In the summer of 2001, I was living the high life.

As a corporate manager in the IT department of a large consumer electronics retailer, I was basking in the glow of my own shining success. It had been a long journey. I started out after college working for a small company that made a sign-making machine. It was my first real job, and one that involved a lot of detailed technical writing.

I ended up having several "careers" at the same company: first as a technical writer, then as a graphics manager, then as a quality assurance manager. One of the best moments in my career was when my boss pulled me aside and said I knew more about technology and the product we made than anyone else at the company. I felt the heady wisp of accomplishment. Eventually, I found out about another position across town writing technical manuals for a large IT department. I thought it was worth a shot.

When I started in the mid-90s, there were only four of us. Taking a few lessons from my own father in salesmanship, I started championing our cause for communicating with users and making software more usable. I met with every IT manager and just about every department head, ran "sales" presentations to describe our services, and landed a bunch of projects. Eventually, I became the leader of our small team, then the manager of a larger team, them a director of three large teams doing writing, design, and usability testing. We built a usability lab and hired a bunch of contractors.

Through some shifts in management, I started sliding a bit and felt my momentum stall. I could see a dark shadow looming. I was good at building up a team from almost nothing, but maybe not that good at keeping an entire department running. Conflicts arose, salaries changed. Then, a week after September 11, on September 18, I was asked to step into a dark conference room. I noticed a lawyer and someone from HR. My boss showed me to a chair. I'll spare you the gory details, but suffice it to say, the meeting did not go well and I was forced to decide if I wanted to keep my current position.

When I got home that night, I told my wife what had happened. Something in me was raging. I was angry because I knew the truth: I just wasn't needed anymore. The company was upset about my performance. But the real reason for my downward spiral had more to do with me. It was self-inflicted. Somewhere along the line, I lost my passion for the job. I was not building anything anymore, I was coasting on past accomplishments.

That night, stewing at home, I finally realized my problem. Success had seared a hole in me and left a gaping void. I was no longer doing something I loved, I was just trying to get ahead. My goal was not for fulfillment of any kind, or to pursue my passions in the workplace, it was to get a better paycheck and to be noticed for my success.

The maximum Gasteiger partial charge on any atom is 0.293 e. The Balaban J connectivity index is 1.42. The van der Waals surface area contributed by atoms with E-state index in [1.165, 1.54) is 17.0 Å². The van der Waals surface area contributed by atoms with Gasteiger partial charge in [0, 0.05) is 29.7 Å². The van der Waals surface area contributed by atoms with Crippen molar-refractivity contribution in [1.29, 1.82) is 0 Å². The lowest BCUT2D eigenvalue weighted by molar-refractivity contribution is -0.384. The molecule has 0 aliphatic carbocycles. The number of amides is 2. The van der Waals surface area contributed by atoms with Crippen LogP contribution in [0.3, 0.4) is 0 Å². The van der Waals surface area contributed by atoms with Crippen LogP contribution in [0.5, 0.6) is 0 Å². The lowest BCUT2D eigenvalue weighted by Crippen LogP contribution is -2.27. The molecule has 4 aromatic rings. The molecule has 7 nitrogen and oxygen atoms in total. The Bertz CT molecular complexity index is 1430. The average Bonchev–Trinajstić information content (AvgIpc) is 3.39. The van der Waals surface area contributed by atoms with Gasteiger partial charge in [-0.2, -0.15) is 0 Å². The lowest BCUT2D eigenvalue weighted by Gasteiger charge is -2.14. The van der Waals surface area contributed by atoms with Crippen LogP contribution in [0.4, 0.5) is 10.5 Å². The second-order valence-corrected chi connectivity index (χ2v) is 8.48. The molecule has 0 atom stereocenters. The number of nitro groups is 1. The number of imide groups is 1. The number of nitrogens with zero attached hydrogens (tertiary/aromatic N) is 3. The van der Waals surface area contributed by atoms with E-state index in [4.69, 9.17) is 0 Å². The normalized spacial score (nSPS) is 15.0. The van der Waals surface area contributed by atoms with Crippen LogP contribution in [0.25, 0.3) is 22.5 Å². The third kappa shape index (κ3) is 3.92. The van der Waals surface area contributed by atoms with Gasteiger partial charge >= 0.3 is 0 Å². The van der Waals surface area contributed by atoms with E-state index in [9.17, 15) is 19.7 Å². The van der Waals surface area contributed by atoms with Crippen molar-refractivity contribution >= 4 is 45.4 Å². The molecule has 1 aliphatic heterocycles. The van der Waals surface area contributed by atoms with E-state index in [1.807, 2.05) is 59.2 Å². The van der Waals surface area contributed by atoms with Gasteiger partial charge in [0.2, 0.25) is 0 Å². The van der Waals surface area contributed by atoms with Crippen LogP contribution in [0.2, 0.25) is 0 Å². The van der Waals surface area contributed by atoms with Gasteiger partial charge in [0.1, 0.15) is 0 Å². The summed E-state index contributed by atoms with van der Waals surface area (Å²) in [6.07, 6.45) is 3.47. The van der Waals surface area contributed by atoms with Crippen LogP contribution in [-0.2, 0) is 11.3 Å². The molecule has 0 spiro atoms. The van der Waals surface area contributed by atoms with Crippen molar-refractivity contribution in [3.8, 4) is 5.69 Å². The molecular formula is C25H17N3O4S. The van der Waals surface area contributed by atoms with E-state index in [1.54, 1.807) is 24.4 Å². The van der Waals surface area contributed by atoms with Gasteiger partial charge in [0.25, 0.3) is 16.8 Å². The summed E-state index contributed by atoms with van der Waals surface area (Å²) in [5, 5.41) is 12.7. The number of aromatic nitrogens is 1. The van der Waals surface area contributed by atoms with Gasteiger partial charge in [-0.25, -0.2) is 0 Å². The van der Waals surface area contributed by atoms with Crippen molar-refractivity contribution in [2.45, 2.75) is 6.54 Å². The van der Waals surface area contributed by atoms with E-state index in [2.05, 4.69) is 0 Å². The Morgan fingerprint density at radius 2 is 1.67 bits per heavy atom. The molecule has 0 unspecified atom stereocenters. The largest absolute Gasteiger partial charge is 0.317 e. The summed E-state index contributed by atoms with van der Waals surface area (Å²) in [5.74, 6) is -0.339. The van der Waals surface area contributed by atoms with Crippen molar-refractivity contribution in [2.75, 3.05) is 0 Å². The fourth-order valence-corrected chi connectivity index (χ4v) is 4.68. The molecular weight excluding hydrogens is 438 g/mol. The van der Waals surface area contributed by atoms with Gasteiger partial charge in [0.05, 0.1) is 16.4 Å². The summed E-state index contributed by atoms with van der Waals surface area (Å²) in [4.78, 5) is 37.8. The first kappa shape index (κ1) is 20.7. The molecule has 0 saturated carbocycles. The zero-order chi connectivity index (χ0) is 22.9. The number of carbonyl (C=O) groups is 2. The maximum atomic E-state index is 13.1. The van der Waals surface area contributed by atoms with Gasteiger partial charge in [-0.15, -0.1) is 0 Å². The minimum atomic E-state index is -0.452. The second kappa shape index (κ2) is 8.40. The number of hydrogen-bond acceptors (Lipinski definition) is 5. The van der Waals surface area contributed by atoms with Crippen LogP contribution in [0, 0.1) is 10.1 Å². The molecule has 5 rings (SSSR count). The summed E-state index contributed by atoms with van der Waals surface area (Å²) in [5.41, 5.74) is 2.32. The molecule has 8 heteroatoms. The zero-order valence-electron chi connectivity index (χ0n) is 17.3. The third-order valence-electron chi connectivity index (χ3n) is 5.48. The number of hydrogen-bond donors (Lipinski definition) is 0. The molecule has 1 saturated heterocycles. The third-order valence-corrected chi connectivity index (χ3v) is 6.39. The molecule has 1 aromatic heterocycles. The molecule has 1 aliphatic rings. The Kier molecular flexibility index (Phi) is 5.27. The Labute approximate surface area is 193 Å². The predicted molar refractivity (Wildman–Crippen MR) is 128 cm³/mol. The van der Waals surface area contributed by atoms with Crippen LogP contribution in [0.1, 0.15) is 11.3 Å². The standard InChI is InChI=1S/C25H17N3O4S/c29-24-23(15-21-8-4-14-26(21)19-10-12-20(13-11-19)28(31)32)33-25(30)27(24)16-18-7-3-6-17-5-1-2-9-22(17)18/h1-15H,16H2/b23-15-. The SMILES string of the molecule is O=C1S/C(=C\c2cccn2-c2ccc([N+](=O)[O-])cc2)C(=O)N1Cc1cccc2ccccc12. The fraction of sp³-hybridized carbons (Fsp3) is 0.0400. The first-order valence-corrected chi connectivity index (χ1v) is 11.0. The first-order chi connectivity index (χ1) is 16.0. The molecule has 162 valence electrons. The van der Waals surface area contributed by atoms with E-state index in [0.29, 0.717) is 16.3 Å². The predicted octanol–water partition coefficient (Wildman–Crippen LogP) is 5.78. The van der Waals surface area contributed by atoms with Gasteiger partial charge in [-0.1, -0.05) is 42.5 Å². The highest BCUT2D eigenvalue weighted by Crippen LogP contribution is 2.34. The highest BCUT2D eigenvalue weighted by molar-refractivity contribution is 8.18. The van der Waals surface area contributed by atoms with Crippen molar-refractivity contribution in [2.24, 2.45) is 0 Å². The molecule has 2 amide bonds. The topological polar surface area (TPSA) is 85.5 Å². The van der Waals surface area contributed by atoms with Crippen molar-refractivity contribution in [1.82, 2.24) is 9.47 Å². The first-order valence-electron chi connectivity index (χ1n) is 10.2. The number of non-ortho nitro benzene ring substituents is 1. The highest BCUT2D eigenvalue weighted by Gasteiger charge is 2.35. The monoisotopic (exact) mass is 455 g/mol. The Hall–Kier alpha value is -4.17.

I talked to my wife about it.

"Just don't go in. Just stay home tomorrow," she said.

"That seems like such a cop out," I argued.

"You know, you have always wanted to be a writer. Maybe you should give that a shot? You have spent the last ten years doing things you don't really like," she said. Hmm.

That morning, I called HR and left a message. I would not be coming into work that day or any other day. I had decided that working at this company was not what I wanted to do anymore. I gave my immediate notice.

Now, the funny thing about abandoning your career is that it leaves you feeling a bit shell-shocked. I didn't start writing immediately. It took about six months before I landed my first assignment. Giving up a steady career was the hardest thing I have ever done. Money was tight that first year--my brother-in-law used to drop off groceries for us on our doorstep. I riddled editors with pitches in those early days. I worked non-stop.

My biggest lesson? I had to be honest with myself: I was not cut out for corporate management. I was good at building things, but not good at keeping them running. I also realized how important it is to do a job that matches up well with my own interests and desires. I was trying to support a family and make more money, but in the end that pursuit is what led to my own downfall. It was a ghost image, something I was chasing that I didn't want and was probably not that good for me anyway.

There's a silver lining to this story. I've now been a contributing editor at Inc. Magazine for the past few years. Since 2001, I've worked steadily and even taken a few vacations. I've interviewed everyone from Buzz Aldrin to 50 Cent. I've visited the Google campus at least a dozen times, and even interviewed someone on their roof.

My job can be extremely stressful. Yet, what really drives me is not the glimmer of riches and fame beckoning off in the distance. Instead, it is the daily reward of doing something I'm passionate about. That is the true meaning of success.